Friday, July 22, 2016

81 - Excerpts of FM Sharett Opening Address to the Knesset, January 2, 1956

Mr. Speaker, distinguished members of the house, two and a half months have passed since I reviewed the foreign affairs situation here, focusing on [- - -] the dangerous shift which has taken place in Israel's security position following the Czech-Egyptian arms deal. During this time [- - -] our concern for the future has grown, and we have sought ceaselessly to increase our defensive ability. [- - -]
            The Government has made a concerted effort to attract world attention and arouse international public opinion to the threat to Israel's security. We have tried in particular to make the Great Powers aware of the responsibility they bear in view of this undermining of the balance of power in the Middle East. [- - -]
            I note with satisfaction that our call aroused a response from free public opinion all over the world. If public opinion could solve the serious problem we face, I think we could rely on it to support us. [- - -] Needless to say, however, the solution still rests with several governments, whose practical policies are what determine the fate of the balance of power between Israel and its neighbors at the moment.
            Our appeal to the powers included the principal representatives of all the four governments which met at the Geneva Conference at the end of October, three of which had met previously in Paris. [- - -] I regarded my meeting with the Soviet Foreign Minister as being of special importance. We consider the USSR to be the main factor in causing the current crisis. We also had severe criticism of the British government, which sold Egypt arms it had refused to sell us, thereby disturbing the military balance between us and Egypt even before the Czech transaction. But that other deal, which we had every reason to believe was made in accordance with policy determined in Moscow, gave Egypt, which threatens aggression, tremendous military superiority over Israel, which is on the defensive, confronting our country with a danger unlike any we have known since the War of Independence.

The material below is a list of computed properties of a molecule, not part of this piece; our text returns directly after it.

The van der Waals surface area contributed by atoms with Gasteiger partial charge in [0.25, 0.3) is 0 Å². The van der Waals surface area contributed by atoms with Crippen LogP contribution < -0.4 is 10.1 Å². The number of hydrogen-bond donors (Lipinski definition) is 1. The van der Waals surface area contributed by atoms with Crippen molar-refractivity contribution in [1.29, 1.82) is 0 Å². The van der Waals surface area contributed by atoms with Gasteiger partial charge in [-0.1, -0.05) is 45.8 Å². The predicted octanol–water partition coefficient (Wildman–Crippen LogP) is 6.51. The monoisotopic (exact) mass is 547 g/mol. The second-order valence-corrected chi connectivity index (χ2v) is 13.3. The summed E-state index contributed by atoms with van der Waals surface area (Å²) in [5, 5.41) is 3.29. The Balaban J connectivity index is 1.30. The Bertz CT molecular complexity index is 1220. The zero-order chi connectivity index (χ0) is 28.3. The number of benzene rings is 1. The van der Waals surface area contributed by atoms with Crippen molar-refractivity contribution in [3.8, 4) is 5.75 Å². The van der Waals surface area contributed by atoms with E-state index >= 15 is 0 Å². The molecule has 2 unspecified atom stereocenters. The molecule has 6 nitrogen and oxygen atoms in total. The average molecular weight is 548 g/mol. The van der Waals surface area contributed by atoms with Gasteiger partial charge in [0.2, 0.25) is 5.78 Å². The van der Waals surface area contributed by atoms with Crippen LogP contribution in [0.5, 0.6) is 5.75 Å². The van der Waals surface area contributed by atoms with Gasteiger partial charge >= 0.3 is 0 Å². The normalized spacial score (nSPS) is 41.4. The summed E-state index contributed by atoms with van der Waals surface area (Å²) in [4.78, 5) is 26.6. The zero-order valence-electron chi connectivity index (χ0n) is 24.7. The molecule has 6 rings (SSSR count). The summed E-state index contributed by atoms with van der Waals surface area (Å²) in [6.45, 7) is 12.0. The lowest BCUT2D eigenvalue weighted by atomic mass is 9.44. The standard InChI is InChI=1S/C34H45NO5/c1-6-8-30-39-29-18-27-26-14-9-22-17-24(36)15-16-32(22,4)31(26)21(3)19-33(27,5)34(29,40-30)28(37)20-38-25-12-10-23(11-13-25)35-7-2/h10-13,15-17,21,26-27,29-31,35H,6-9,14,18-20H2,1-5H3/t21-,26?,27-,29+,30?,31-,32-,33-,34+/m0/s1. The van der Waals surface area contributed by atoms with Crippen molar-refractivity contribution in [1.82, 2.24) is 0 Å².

I tried to make Mr. Molotov see the USSR's responsibility arising from that association. I stressed the discrepancy between massive military support for a country in a state of war with its neighbor, thereby infringing on the principles of the UN Charter [- - -] and the policy of peace and the reduction of international tension which the USSR advocates in the world arena. [- - -] The answers I received were not satisfactory.
            Although we think that the serious discussions between us and the USSR, undertaken in Jerusalem and Moscow and continued in Geneva, has not yet ended, something has cast a dark shadow over our relations with the Soviet government. We recently heard a definition of Israel's policy from the lofty podium of the Supreme Soviet the like of which we have never heard from the official representative of any country which maintains diplomatic relations with us.
            The official version reads: "The activities of the State of Israel which since its establishment has threatened its neighbors and conducted a policy of hostility towards them, should be condemned." There seem to be people and parties for whom historical facts are merely clay in the potter's hand, taking on different shapes as the needs of the hour dictate. That declaration about Israel's supposedly hostile attitude towards its neighbors aroused not only deep regret, grievous injury and bitter scorn among the people of Israel, but also astonishment and indignation in the hearts of those throughout the world who seek the truth. The world well remembers what happened in the first days of Israel's existence and what has happened between then and today. It also remembers what the distinguished representatives of the USSR said in public then. [- - -]
            [- - -] On May 18, 1948 the USSR delegate to the Security Council, Mr. Gromyko, said: "Everyone knows that military actions are currently taking place in Palestine because of the battles between the Arabs and the Jews following the entry into Palestine of the regular armies of several Arab countries...."
            A few days later Mr. Gromyko said: "The USSR delegation does not understand the attitude taken by the Arab countries regarding Palestine, particularly in view of the fact that those countries sent their armies into Palestine and are taking military action there which is intended to repress the national liberation movement in Palestine."
            [- - -] There are many more examples I could give, but I do not wish to bore the house. [- - -] There is just one passage I would like to quote, since it is particularly relevant for our situation today. On July 14, 1948 Mr. Gromyko addressed the Security Council and said: "The Arab countries have no reason to regard the establishment of an independent Jewish state in Israel as something which threatens them. Seven hundred thousand or one million Jews cannot represent a danger for 26 million Arabs. A Jewish state cannot threaten the Arab East." [- - -]
            In the meeting held on December 2, 1948 Mr. Jacob Malik said in the Security Council, in connection with Israel's attempts to be accepted as a member of the UN: "That country has already proved that it fulfills the conditions laid down in Article IV of the Charter. Ever since it came into existence it has stated its desire to live in peace and maintain peaceful relations with all its neighbors and all the nations of the world. It is not its fault if this call goes unanswered by its neighbors." [- - -]